Recently, I was talking to my husband, Tim, about our teenage son and his reckless driving. I explained how much I worry about him. He’s a sassy kid but for all the right reasons. He constantly pushes the boundaries because he’s a free spirited, adventurous, independent thinker who is frequently misunderstood. He questions everything, including authority, but he’s not disrespectful and doesn’t have a mean bone in his body. He just has issues with bureaucracy, red tape, traditional brick and mortar classrooms, and unnecessary rules that seem to serve no purpose.
My son has had his share of heartbreak and trauma and growing up in a small business family is not easy. But, for the most part, he lives a fairly charmed life. He is brilliant, witty, tall, handsome, physically fit, and as charismatic as he could be, possessing all the traits our society deems important. But when he starts that arguing he sometimes comes off like the worst possible version of a privileged, white, fraternity brat. Not only is he good looking and articulate, he drives his Jeep too fast, gets As on all the assignments he actually deems worthy of completing, and could not care less about the Fs from the work he considers to be a waste of time. He’s almost finished with high school so I don’t worry too much but I constantly struggle to balance my efforts reeling in his overzealousness while not squashing his initiative and inquisitive nature. I admire how he speaks his mind and thinks for himself and I don’t want to stifle his independence. One of my biggest fears regarding my amazing son is that he’ll be misjudged when in reality, even with his faults, he is a truly wonderful human being with endless potential.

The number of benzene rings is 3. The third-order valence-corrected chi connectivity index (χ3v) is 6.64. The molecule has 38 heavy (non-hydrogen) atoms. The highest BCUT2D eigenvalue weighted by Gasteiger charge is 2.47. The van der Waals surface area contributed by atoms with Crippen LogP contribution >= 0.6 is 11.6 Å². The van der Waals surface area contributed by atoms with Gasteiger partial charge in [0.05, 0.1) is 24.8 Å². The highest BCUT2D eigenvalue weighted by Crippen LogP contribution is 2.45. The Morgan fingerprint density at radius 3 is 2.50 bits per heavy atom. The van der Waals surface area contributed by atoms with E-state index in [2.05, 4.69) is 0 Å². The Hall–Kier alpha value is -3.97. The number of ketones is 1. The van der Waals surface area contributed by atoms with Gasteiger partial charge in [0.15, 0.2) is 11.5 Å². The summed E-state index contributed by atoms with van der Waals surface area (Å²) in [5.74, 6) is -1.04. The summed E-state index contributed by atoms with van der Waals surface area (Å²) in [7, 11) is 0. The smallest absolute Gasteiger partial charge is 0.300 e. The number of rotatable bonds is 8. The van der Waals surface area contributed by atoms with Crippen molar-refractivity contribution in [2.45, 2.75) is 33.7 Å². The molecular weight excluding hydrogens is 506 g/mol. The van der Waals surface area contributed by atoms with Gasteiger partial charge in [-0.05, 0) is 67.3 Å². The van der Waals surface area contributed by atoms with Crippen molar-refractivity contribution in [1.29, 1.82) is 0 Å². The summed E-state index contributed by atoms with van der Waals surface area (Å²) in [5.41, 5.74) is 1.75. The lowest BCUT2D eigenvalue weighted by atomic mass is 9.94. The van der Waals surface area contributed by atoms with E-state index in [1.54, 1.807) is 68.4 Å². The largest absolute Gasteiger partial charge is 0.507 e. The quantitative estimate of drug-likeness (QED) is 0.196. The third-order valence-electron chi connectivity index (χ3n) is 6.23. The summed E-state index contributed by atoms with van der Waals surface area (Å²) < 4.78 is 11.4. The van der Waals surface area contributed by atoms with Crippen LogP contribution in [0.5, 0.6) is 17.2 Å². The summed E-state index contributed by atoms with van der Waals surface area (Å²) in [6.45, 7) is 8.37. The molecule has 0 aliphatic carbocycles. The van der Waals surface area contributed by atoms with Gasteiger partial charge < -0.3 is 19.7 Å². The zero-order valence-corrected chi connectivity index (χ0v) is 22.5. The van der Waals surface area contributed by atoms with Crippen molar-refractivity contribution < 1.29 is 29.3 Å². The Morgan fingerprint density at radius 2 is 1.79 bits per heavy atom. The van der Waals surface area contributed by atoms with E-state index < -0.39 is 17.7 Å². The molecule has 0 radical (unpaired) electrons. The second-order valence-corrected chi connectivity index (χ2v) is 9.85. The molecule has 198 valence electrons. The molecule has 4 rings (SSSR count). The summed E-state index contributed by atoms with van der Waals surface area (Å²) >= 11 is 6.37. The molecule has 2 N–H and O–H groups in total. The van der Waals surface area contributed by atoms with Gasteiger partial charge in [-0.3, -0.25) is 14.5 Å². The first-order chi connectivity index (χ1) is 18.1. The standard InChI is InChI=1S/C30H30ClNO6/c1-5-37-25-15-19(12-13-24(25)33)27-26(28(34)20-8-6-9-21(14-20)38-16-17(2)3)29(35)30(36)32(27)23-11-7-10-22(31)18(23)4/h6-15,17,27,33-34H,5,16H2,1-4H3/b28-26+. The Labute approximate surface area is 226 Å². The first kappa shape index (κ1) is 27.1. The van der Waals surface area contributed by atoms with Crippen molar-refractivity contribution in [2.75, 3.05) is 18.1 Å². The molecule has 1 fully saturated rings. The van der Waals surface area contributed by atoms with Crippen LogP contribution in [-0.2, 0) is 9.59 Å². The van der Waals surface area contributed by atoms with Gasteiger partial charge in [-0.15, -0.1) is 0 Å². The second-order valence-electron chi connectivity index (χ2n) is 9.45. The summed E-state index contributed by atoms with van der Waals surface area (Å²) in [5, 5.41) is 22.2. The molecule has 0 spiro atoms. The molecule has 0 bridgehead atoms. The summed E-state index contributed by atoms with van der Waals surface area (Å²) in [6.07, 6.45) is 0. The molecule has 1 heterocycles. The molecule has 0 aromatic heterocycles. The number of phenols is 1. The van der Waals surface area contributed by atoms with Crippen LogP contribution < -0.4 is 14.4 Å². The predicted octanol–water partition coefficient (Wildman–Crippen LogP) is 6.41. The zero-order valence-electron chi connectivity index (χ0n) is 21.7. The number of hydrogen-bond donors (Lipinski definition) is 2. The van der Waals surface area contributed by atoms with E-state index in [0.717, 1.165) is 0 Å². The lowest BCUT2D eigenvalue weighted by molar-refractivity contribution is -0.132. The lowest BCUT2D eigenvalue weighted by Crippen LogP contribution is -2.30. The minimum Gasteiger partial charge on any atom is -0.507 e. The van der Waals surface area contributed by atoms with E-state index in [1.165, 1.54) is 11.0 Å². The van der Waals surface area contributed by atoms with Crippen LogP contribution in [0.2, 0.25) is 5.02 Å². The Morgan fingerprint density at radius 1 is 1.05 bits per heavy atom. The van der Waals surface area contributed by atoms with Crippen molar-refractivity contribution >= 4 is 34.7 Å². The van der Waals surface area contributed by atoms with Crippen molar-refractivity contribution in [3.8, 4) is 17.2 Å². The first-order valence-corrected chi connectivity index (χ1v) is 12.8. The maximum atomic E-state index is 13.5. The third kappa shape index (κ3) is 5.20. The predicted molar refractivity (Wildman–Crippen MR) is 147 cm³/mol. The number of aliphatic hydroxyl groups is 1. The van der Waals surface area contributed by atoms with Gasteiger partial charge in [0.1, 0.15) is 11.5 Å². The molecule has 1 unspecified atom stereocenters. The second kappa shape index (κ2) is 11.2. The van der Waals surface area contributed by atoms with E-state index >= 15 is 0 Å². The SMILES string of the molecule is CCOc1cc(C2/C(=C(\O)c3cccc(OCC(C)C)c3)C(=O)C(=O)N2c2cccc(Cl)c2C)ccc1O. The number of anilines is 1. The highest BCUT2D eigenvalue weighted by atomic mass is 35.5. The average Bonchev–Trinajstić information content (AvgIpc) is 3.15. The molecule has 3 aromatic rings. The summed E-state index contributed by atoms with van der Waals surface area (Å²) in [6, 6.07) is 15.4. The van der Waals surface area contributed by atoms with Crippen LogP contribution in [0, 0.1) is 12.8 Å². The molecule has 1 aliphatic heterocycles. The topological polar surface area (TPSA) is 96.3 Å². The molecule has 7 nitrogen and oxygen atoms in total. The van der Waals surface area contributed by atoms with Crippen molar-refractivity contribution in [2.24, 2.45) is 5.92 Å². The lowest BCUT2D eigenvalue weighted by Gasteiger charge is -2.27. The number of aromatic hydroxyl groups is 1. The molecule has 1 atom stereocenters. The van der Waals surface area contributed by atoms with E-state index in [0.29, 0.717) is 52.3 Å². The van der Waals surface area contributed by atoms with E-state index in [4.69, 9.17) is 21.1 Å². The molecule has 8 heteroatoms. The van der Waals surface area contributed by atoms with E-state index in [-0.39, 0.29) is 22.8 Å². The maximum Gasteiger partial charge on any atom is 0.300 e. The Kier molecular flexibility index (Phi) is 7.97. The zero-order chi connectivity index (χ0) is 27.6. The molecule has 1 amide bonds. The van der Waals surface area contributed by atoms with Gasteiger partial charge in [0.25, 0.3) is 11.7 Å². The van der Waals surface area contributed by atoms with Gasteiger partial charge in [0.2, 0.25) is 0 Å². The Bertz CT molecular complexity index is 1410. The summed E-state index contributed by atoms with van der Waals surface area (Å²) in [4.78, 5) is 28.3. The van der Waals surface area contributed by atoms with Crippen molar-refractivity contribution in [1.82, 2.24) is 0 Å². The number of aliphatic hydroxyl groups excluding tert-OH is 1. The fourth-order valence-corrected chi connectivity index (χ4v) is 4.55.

While my husband and I were chatting about our son getting pulled over for speeding, I mentioned a couple of other boys who got pulled over recently. Just the other day two different young black men we know both got pulled over within days of each other. One texted me, “I just got pulled over,” and the other one posted it on his Snap story. In both cases I immediately dropped to my knees and prayed that they were stopped by legitimate good cops and not a poser-bully-with-a-badge.
We then talked about how much we hate crappy competitors because they make our entire industry look bad and I said how hard it must be for young black men every time a black criminal is on the news. I said I can’t even imagine how hard it must be to work as a police officer right now. As if the on-the-job risk isn’t bad enough, a bad cop makes daily life total hell for the all the good cops. I talked about how I cringe when I hear of a mass shooting, assuming it will be a white kid with his parent’s gun, and how I sometimes let the pain from that association overshadow the real tragedy at hand. I think our conversation even detoured so far as to discuss how incorrectly trained pit bulls give all bully breeds a bad name. I clearly take issue with blanket assumptions.
After getting back on course I continued with my story, sharing how I prayed that the boys who got pulled over would be respectful and compliant and live to fight the bigger fight. I knew these boys were fine, young men and prayed they were not perceived as dangerous threats in any way. These boys were like family and I couldn’t bear the thought of their young lives – both so full of endless potential – being cut short. I hastily texted back, both hands on the wheel. Polite. Compliant. Exactly what I tell my own son but with much deeper meaning. I even scolded one of them for not posting a follow up showing he was okay, to which he replied, “Sorry Mama Emerson,” then updated his story. In both cases – as in most cases – everything went fine. Uneventful. In fact, both of them drove away with nothing more than a polite warning. But that fear… the fear of thinking, my God, is one of their names going to be the next hash tag on Twitter… that fear was debilitating. I still choke and tear up thinking about it. And these boys are not even my sons.
I went on to say how when our son gets pulled over the most we worry about is that his smart mouth will get him a ticket. Then suddenly our conversation stopped.